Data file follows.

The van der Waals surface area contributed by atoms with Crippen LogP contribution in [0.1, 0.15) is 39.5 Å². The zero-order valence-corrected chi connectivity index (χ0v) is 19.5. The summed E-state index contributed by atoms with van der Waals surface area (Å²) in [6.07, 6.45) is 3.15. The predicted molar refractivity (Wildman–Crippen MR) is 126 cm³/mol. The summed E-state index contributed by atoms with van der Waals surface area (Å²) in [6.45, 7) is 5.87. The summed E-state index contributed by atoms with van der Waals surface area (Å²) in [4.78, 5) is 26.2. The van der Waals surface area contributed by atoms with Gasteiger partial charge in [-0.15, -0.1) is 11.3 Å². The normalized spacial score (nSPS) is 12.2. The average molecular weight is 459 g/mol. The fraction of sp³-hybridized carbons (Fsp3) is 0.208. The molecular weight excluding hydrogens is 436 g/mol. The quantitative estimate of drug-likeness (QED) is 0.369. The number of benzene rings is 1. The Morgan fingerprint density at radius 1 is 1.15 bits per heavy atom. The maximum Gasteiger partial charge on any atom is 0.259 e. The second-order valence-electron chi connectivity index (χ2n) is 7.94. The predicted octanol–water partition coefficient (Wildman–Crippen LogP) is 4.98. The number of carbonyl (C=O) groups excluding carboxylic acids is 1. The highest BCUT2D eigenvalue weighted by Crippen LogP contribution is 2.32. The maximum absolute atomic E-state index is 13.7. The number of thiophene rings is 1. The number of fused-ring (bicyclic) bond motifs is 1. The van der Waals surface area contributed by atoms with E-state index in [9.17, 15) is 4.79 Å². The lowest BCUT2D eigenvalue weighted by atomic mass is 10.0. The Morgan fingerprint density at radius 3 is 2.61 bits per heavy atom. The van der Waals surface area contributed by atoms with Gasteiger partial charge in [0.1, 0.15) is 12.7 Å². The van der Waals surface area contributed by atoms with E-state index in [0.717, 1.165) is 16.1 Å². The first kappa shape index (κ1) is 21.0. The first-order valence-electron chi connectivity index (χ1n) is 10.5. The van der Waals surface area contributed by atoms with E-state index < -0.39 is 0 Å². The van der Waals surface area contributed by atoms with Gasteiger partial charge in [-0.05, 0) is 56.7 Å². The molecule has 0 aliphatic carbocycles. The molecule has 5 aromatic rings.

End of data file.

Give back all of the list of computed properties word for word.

The van der Waals surface area contributed by atoms with Crippen LogP contribution in [0.1, 0.15) is 39.5 Å². The zero-order valence-corrected chi connectivity index (χ0v) is 19.5. The summed E-state index contributed by atoms with van der Waals surface area (Å²) in [6.07, 6.45) is 3.15. The predicted molar refractivity (Wildman–Crippen MR) is 126 cm³/mol. The summed E-state index contributed by atoms with van der Waals surface area (Å²) in [6.45, 7) is 5.87. The summed E-state index contributed by atoms with van der Waals surface area (Å²) in [4.78, 5) is 26.2. The van der Waals surface area contributed by atoms with Gasteiger partial charge in [-0.15, -0.1) is 11.3 Å². The normalized spacial score (nSPS) is 12.2. The average molecular weight is 459 g/mol. The fraction of sp³-hybridized carbons (Fsp3) is 0.208. The molecular weight excluding hydrogens is 436 g/mol. The quantitative estimate of drug-likeness (QED) is 0.369. The number of benzene rings is 1. The Morgan fingerprint density at radius 1 is 1.15 bits per heavy atom. The maximum Gasteiger partial charge on any atom is 0.259 e. The second-order valence-electron chi connectivity index (χ2n) is 7.94. The predicted octanol–water partition coefficient (Wildman–Crippen LogP) is 4.98. The number of carbonyl (C=O) groups excluding carboxylic acids is 1. The highest BCUT2D eigenvalue weighted by Crippen LogP contribution is 2.32. The maximum absolute atomic E-state index is 13.7. The number of thiophene rings is 1. The number of fused-ring (bicyclic) bond motifs is 1. The van der Waals surface area contributed by atoms with E-state index in [9.17, 15) is 4.79 Å². The lowest BCUT2D eigenvalue weighted by atomic mass is 10.0. The Morgan fingerprint density at radius 3 is 2.61 bits per heavy atom. The van der Waals surface area contributed by atoms with Gasteiger partial charge in [0.1, 0.15) is 12.7 Å². The van der Waals surface area contributed by atoms with E-state index in [0.717, 1.165) is 16.1 Å². The first kappa shape index (κ1) is 21.0. The first-order valence-electron chi connectivity index (χ1n) is 10.5. The van der Waals surface area contributed by atoms with E-state index < -0.39 is 0 Å². The van der Waals surface area contributed by atoms with Gasteiger partial charge in [-0.05, 0) is 56.7 Å². The molecule has 0 aliphatic carbocycles. The molecule has 5 aromatic rings.